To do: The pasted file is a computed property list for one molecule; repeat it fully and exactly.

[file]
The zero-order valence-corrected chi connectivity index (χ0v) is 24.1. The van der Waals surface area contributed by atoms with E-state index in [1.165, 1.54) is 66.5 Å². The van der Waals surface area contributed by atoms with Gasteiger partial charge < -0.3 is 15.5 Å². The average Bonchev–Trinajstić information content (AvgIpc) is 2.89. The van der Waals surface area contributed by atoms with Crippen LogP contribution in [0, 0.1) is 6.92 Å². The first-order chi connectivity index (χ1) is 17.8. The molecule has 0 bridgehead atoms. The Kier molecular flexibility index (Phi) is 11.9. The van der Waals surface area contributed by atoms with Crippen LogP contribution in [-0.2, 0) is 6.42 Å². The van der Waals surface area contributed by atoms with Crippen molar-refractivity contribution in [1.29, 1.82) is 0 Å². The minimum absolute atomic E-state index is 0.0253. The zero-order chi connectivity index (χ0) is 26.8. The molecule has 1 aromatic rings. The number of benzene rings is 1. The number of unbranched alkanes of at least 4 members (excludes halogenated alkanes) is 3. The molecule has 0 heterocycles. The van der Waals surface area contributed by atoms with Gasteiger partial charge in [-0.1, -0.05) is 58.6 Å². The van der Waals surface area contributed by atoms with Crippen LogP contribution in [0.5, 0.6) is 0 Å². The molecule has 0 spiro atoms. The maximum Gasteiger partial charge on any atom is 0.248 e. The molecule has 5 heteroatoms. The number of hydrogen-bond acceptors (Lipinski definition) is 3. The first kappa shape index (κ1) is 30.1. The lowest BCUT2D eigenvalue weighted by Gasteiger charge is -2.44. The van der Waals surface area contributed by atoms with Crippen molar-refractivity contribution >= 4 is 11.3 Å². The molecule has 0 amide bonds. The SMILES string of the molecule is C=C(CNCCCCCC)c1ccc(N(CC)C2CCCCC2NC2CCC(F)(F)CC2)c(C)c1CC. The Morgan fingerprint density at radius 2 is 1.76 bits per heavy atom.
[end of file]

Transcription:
The zero-order valence-corrected chi connectivity index (χ0v) is 24.1. The van der Waals surface area contributed by atoms with E-state index in [1.165, 1.54) is 66.5 Å². The van der Waals surface area contributed by atoms with Gasteiger partial charge < -0.3 is 15.5 Å². The average Bonchev–Trinajstić information content (AvgIpc) is 2.89. The van der Waals surface area contributed by atoms with Crippen LogP contribution in [0, 0.1) is 6.92 Å². The first-order chi connectivity index (χ1) is 17.8. The molecule has 0 bridgehead atoms. The Kier molecular flexibility index (Phi) is 11.9. The van der Waals surface area contributed by atoms with Crippen LogP contribution in [-0.2, 0) is 6.42 Å². The van der Waals surface area contributed by atoms with Crippen molar-refractivity contribution in [1.29, 1.82) is 0 Å². The minimum absolute atomic E-state index is 0.0253. The zero-order chi connectivity index (χ0) is 26.8. The molecule has 1 aromatic rings. The number of benzene rings is 1. The number of unbranched alkanes of at least 4 members (excludes halogenated alkanes) is 3. The molecule has 0 heterocycles. The van der Waals surface area contributed by atoms with Gasteiger partial charge in [-0.1, -0.05) is 58.6 Å². The van der Waals surface area contributed by atoms with Crippen LogP contribution in [0.5, 0.6) is 0 Å². The molecule has 0 spiro atoms. The maximum Gasteiger partial charge on any atom is 0.248 e. The molecule has 5 heteroatoms. The number of hydrogen-bond acceptors (Lipinski definition) is 3. The first kappa shape index (κ1) is 30.1. The lowest BCUT2D eigenvalue weighted by Gasteiger charge is -2.44. The van der Waals surface area contributed by atoms with Crippen molar-refractivity contribution >= 4 is 11.3 Å². The molecule has 0 amide bonds. The SMILES string of the molecule is C=C(CNCCCCCC)c1ccc(N(CC)C2CCCCC2NC2CCC(F)(F)CC2)c(C)c1CC. The Morgan fingerprint density at radius 2 is 1.76 bits per heavy atom.